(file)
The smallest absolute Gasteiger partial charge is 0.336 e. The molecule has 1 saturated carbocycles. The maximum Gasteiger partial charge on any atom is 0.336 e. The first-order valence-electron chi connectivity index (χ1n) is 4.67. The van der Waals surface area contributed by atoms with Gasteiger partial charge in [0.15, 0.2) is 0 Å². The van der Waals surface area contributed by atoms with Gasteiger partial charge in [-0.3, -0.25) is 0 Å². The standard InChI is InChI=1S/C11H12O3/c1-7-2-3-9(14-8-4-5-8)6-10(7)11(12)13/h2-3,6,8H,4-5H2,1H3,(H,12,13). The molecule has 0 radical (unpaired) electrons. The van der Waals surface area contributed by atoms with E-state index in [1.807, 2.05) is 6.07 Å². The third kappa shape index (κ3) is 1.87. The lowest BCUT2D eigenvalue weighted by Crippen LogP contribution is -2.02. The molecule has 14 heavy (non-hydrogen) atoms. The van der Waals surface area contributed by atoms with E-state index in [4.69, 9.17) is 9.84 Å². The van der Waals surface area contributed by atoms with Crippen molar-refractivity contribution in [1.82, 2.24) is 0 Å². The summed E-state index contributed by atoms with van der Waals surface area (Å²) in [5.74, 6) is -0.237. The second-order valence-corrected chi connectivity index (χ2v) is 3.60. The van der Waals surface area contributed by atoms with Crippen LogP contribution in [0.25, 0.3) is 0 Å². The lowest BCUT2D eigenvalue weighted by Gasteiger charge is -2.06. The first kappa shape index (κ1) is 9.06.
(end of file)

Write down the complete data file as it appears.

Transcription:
The smallest absolute Gasteiger partial charge is 0.336 e. The molecule has 1 saturated carbocycles. The maximum Gasteiger partial charge on any atom is 0.336 e. The first-order valence-electron chi connectivity index (χ1n) is 4.67. The van der Waals surface area contributed by atoms with Gasteiger partial charge in [0.15, 0.2) is 0 Å². The van der Waals surface area contributed by atoms with Gasteiger partial charge in [-0.3, -0.25) is 0 Å². The standard InChI is InChI=1S/C11H12O3/c1-7-2-3-9(14-8-4-5-8)6-10(7)11(12)13/h2-3,6,8H,4-5H2,1H3,(H,12,13). The molecule has 0 radical (unpaired) electrons. The van der Waals surface area contributed by atoms with E-state index in [1.807, 2.05) is 6.07 Å². The third kappa shape index (κ3) is 1.87. The lowest BCUT2D eigenvalue weighted by Crippen LogP contribution is -2.02. The molecule has 14 heavy (non-hydrogen) atoms. The van der Waals surface area contributed by atoms with E-state index in [4.69, 9.17) is 9.84 Å². The van der Waals surface area contributed by atoms with Crippen molar-refractivity contribution in [1.82, 2.24) is 0 Å². The summed E-state index contributed by atoms with van der Waals surface area (Å²) in [5.74, 6) is -0.237. The second-order valence-corrected chi connectivity index (χ2v) is 3.60. The van der Waals surface area contributed by atoms with Crippen LogP contribution in [0.25, 0.3) is 0 Å². The lowest BCUT2D eigenvalue weighted by Gasteiger charge is -2.06. The first kappa shape index (κ1) is 9.06.